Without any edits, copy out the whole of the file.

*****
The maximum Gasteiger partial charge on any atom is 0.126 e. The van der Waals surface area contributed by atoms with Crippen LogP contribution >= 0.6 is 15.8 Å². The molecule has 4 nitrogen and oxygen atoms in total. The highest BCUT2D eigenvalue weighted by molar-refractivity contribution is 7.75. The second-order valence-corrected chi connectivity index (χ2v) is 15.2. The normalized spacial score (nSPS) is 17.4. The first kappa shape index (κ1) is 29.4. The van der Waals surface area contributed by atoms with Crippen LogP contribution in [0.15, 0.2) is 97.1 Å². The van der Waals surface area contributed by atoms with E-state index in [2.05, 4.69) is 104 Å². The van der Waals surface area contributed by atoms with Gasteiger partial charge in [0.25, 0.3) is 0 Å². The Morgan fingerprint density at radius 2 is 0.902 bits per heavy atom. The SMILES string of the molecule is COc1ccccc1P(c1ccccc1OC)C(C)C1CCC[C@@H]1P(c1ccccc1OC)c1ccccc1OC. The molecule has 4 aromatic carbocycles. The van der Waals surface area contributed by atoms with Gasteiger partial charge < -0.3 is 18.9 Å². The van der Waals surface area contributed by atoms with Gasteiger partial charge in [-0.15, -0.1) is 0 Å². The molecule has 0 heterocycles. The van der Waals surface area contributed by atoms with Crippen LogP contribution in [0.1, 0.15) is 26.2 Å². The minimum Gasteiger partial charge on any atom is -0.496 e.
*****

The maximum Gasteiger partial charge on any atom is 0.126 e. The van der Waals surface area contributed by atoms with Crippen LogP contribution >= 0.6 is 15.8 Å². The molecule has 4 nitrogen and oxygen atoms in total. The highest BCUT2D eigenvalue weighted by molar-refractivity contribution is 7.75. The second-order valence-corrected chi connectivity index (χ2v) is 15.2. The normalized spacial score (nSPS) is 17.4. The first kappa shape index (κ1) is 29.4. The van der Waals surface area contributed by atoms with Crippen LogP contribution in [0.15, 0.2) is 97.1 Å². The van der Waals surface area contributed by atoms with E-state index in [2.05, 4.69) is 104 Å². The van der Waals surface area contributed by atoms with Gasteiger partial charge in [0.25, 0.3) is 0 Å². The Morgan fingerprint density at radius 2 is 0.902 bits per heavy atom. The SMILES string of the molecule is COc1ccccc1P(c1ccccc1OC)C(C)C1CCC[C@@H]1P(c1ccccc1OC)c1ccccc1OC. The molecule has 4 aromatic carbocycles. The van der Waals surface area contributed by atoms with Gasteiger partial charge < -0.3 is 18.9 Å². The van der Waals surface area contributed by atoms with Gasteiger partial charge in [-0.15, -0.1) is 0 Å². The molecule has 0 heterocycles. The van der Waals surface area contributed by atoms with Crippen LogP contribution in [0.1, 0.15) is 26.2 Å². The minimum Gasteiger partial charge on any atom is -0.496 e.